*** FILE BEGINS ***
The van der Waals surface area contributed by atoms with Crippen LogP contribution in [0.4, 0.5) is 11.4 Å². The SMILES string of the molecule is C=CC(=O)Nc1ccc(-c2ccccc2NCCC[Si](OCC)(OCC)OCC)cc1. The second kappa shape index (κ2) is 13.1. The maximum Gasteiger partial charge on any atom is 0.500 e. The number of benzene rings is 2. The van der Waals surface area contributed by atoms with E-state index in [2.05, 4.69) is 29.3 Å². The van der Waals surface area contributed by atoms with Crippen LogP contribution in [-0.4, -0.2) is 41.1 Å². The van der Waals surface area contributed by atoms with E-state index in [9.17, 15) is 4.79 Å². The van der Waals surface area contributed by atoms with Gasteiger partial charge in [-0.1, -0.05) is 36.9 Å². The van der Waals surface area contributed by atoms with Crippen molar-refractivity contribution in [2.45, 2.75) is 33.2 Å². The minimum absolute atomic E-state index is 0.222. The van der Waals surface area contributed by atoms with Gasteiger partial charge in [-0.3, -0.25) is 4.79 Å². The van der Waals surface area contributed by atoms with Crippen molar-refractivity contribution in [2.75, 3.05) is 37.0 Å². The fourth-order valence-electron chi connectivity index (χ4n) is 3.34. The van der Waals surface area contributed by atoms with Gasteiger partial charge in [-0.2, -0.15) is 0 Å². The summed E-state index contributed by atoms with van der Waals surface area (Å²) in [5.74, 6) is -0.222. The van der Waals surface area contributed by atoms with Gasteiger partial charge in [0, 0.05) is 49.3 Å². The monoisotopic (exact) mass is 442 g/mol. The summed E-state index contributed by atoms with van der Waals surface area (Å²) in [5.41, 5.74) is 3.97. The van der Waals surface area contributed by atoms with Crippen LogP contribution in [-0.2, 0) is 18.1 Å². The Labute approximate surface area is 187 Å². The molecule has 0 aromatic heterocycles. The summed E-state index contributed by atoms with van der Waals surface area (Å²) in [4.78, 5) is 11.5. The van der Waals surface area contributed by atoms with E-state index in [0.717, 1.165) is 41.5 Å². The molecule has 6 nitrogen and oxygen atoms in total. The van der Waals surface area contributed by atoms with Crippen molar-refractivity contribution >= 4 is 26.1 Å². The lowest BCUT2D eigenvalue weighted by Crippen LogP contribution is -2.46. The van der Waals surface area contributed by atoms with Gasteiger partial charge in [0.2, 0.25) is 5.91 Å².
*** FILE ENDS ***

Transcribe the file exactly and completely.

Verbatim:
The van der Waals surface area contributed by atoms with Crippen LogP contribution in [0.4, 0.5) is 11.4 Å². The SMILES string of the molecule is C=CC(=O)Nc1ccc(-c2ccccc2NCCC[Si](OCC)(OCC)OCC)cc1. The second kappa shape index (κ2) is 13.1. The maximum Gasteiger partial charge on any atom is 0.500 e. The number of benzene rings is 2. The van der Waals surface area contributed by atoms with E-state index in [2.05, 4.69) is 29.3 Å². The van der Waals surface area contributed by atoms with Crippen LogP contribution in [-0.4, -0.2) is 41.1 Å². The van der Waals surface area contributed by atoms with E-state index in [9.17, 15) is 4.79 Å². The van der Waals surface area contributed by atoms with Gasteiger partial charge in [-0.1, -0.05) is 36.9 Å². The van der Waals surface area contributed by atoms with Crippen molar-refractivity contribution in [2.45, 2.75) is 33.2 Å². The minimum absolute atomic E-state index is 0.222. The van der Waals surface area contributed by atoms with Gasteiger partial charge in [-0.3, -0.25) is 4.79 Å². The van der Waals surface area contributed by atoms with Crippen molar-refractivity contribution in [2.75, 3.05) is 37.0 Å². The fourth-order valence-electron chi connectivity index (χ4n) is 3.34. The van der Waals surface area contributed by atoms with Gasteiger partial charge in [-0.2, -0.15) is 0 Å². The summed E-state index contributed by atoms with van der Waals surface area (Å²) in [5.74, 6) is -0.222. The van der Waals surface area contributed by atoms with Gasteiger partial charge in [0, 0.05) is 49.3 Å². The monoisotopic (exact) mass is 442 g/mol. The summed E-state index contributed by atoms with van der Waals surface area (Å²) in [5.41, 5.74) is 3.97. The van der Waals surface area contributed by atoms with Crippen LogP contribution in [-0.2, 0) is 18.1 Å². The Labute approximate surface area is 187 Å². The molecule has 0 aromatic heterocycles. The summed E-state index contributed by atoms with van der Waals surface area (Å²) in [4.78, 5) is 11.5. The van der Waals surface area contributed by atoms with E-state index in [0.717, 1.165) is 41.5 Å². The molecule has 6 nitrogen and oxygen atoms in total. The van der Waals surface area contributed by atoms with Crippen molar-refractivity contribution >= 4 is 26.1 Å². The lowest BCUT2D eigenvalue weighted by Crippen LogP contribution is -2.46. The van der Waals surface area contributed by atoms with Gasteiger partial charge in [0.2, 0.25) is 5.91 Å².